Abu Dhabi, UAETuesday 31 March 2020

Why NYU recommended a ban on using AI to make decisions that impact people's lives

The potential for emotion recognition is huge, but scientists at the university argue the technology is still too new to be reliable

A computer monitors some of cadet Cheyenne Quilter's reactions as she works with a virtual reality character named "Ellie" at the US Military Academy at West Point, NY. AP
A computer monitors some of cadet Cheyenne Quilter's reactions as she works with a virtual reality character named "Ellie" at the US Military Academy at West Point, NY. AP

A growing number of employers are requiring job candidates to complete video interviews that are screened by artificial intelligence (AI) to determine whether they move on to another round. However, many scientists claim that the technology is still in its infancy and cannot be trusted. This month, a new report from New York University's AI Now Institute goes further and recommends a ban on the use of emotion recognition for important decisions that impact people’s lives and access to opportunities.

Emotion recognition systems are a subset of facial recognition, developed to track micro-expressions on people's faces and aim to interpret their emotions and intent. Systems use computer vision technologies to track human facial movements and use algorithms to map these expressions to a defined set of measures. These measures allow the system to identify typical facial expressions and so infer what human emotions and behaviours are being exhibited.

The potential for emotion recognition is huge. According to Indian market intelligence firm Mordor Intelligence, emotion recognition has already become a $12 billion (Dh44bn) industry and is expected to grow rapidly to exceed $90bn per year by 2024. The field has drawn the interest of big tech firms such as Amazon, IBM and Microsoft, startups around the world and venture capitalists.

Advertisers want to know how consumers respond to their advertisements, retail stores want to know how shoppers feel about their displays, law enforcement authorities want to know how suspects react to questioning, and the list of customers goes on. Both business and government entities want to harness the promise of emotion recognition.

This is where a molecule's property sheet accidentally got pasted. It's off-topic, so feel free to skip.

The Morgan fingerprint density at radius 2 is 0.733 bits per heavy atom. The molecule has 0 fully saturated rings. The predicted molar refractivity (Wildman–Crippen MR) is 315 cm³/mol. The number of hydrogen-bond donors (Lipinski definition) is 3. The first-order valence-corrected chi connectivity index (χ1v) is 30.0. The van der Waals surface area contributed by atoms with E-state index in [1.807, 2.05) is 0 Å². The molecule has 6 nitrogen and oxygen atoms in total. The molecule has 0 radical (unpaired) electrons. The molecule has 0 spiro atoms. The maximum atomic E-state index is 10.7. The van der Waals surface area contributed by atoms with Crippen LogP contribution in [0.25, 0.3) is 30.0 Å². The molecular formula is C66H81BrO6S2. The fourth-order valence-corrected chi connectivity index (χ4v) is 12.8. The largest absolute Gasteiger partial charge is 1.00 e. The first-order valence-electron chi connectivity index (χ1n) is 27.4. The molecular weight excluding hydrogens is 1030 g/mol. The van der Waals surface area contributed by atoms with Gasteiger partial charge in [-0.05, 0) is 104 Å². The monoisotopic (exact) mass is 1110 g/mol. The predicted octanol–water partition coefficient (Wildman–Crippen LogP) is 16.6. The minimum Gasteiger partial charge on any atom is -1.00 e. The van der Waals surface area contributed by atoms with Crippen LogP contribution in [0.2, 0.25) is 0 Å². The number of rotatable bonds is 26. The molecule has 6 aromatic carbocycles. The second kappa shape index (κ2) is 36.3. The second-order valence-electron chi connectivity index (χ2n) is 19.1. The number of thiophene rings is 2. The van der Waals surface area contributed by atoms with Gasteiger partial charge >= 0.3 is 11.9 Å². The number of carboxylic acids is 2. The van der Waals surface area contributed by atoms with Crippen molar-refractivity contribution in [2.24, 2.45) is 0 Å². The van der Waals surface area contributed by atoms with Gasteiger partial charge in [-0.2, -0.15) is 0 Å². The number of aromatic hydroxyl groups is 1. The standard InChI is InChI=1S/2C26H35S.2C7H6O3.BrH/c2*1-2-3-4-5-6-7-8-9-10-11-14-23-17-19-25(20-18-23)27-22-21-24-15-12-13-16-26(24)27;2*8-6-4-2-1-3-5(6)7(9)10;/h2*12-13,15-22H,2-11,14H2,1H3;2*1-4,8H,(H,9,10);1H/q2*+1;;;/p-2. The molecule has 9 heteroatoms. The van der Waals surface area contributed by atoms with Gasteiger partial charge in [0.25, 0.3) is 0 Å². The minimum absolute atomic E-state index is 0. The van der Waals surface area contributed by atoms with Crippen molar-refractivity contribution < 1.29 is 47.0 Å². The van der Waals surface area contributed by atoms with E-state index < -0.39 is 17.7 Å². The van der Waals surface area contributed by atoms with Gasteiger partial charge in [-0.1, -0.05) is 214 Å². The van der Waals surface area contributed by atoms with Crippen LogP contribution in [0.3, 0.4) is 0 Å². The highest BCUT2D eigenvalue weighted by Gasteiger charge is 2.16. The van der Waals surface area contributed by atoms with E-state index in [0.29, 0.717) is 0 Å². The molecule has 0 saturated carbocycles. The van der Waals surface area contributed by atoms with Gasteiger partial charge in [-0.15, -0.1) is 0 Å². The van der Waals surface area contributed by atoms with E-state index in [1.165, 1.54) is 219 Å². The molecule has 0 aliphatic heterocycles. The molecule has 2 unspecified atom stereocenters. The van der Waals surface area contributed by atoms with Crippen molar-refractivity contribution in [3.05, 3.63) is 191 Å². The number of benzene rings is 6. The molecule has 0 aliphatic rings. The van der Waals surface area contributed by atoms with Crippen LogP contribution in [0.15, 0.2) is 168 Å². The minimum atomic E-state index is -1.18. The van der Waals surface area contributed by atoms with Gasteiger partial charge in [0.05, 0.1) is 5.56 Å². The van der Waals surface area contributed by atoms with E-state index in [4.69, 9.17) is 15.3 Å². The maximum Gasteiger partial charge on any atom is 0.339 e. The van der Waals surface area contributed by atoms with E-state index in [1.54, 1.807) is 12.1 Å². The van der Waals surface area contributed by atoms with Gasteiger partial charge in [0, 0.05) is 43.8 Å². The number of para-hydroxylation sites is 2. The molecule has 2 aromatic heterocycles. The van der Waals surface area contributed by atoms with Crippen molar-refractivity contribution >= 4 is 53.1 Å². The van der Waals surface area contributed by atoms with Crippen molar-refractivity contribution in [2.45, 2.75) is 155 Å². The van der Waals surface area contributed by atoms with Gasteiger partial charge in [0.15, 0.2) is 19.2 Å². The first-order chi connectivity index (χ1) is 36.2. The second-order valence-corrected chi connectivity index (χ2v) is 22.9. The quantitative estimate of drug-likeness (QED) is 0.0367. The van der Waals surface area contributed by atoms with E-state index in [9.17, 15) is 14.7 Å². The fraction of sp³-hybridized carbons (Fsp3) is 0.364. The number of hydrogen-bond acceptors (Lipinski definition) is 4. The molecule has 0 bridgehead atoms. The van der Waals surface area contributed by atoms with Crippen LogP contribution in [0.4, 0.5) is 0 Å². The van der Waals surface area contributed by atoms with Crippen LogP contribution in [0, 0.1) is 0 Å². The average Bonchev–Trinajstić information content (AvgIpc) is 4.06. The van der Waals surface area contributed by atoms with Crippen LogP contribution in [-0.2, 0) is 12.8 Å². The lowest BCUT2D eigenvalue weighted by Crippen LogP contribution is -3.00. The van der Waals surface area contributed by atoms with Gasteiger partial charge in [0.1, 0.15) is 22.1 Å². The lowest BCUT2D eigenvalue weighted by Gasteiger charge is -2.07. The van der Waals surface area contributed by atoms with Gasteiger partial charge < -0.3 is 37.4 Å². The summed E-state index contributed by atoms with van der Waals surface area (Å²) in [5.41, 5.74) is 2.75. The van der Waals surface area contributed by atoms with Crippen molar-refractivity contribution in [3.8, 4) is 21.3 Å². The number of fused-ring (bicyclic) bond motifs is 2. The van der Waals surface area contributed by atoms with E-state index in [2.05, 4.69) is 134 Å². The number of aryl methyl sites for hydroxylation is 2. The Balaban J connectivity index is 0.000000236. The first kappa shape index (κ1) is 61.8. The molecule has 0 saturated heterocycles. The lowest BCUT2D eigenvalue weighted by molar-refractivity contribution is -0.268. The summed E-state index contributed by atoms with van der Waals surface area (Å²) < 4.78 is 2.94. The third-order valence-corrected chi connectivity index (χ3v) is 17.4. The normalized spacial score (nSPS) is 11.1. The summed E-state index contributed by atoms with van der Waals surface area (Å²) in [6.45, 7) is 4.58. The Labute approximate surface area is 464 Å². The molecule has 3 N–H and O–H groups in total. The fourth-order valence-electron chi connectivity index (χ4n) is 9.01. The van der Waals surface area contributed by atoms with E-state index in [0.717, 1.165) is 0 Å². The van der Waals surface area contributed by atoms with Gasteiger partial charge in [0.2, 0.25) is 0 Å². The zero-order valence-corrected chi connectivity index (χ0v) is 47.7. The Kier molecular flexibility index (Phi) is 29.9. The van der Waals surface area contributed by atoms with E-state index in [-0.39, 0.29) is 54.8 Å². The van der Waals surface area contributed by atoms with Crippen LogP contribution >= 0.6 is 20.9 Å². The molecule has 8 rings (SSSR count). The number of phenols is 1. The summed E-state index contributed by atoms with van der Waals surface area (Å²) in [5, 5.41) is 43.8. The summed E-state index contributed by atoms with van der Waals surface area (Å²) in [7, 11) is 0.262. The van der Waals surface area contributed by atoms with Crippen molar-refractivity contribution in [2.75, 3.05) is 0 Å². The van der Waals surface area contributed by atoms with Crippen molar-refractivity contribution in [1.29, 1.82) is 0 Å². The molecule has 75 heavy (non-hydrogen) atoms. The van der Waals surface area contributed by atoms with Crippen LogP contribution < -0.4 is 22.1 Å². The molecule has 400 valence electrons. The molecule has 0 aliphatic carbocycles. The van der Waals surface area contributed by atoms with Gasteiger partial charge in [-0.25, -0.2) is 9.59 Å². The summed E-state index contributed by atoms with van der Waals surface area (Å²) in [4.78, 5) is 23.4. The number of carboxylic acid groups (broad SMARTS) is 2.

As businesses the world over look to AI to improve processes, increase efficiency and reduce costs, it should come as no surprise that AI is already being applied at scale for recruitment processes. Automation has the strongest appeal when an organisation has a volume of repetitive tasks and large volumes of data to process, and both issues apply to recruitment. Some 80 per cent of Fortune 500 firms now use AI technologies for recruitment.

Emotion recognition has been hailed as a game-changer by some members of the recruitment industry. It aims to identify non-verbal behaviours in videos of candidate interviews, while speech analysis tracks key words and changes in tone of voice. Such systems can track hundreds of thousands of data points for analysis from eye movements to what words and phrases are used. Developers claim that such systems are able to screen out the top candidates for any particular job by identifying candidate knowledge, social skills, attitude and level of confidence - all in a matter of minutes.

Unintentional bias has become the focus of growing scrutiny from scientists, technology developers and human rights activists.

As with the adoption of many new AI applications, cost savings and speed are the two core drivers of AI-enabled recruitment. Potential savings for employers include time spent on screening candidates, the numbers of HR staff required to manage recruitment and another safeguard against the costly mistake of hiring the wrong candidate for a position. Meanwhile, the message for candidates is that AI can aid better job placement, ensuring that their new employer is a good fit for them.

However, the consensus among scientific researchers is the algorithms developed for emotion recognition lack a solid scientific foundation. Critics claim that it is premature to rely on AI to accurately assess human behaviour, primarily since most systems are built on widespread assumptions not independent research.

Emotion recognition was the focus of a report published earlier this year by a group of researchers from the Association for Psychological Science. The researchers spent two years reviewing more than 1,000 studies on facial expression and emotions. The study found that how people communicate their emotions varies significantly across cultures and situations, and across different people within a single situation. The report concluded that, for the time being, our understanding of the link between facial expression and emotions is tenuous at best.

Unintentional bias has become the focus of growing scrutiny from scientists, technology developers and human rights activists.

Many algorithms used by global businesses have already been found to have bias related to age, gender, race and other factors, due to the assumptions made whilst programming them and the type of data that has been used to feed machine learning. Last year, Amazon shut down an AI recruiting platform after finding that it discriminated against women.

One thing is for sure: regardless of the potential merits of emotion recognition and whether it prevents or promotes your chances of being offered a job, it is likely to remain the subject of debate for some time to come.

Carrington Malin is an entrepreneur, marketer and writer who focuses on emerging technologies

Updated: December 17, 2019 11:47 AM

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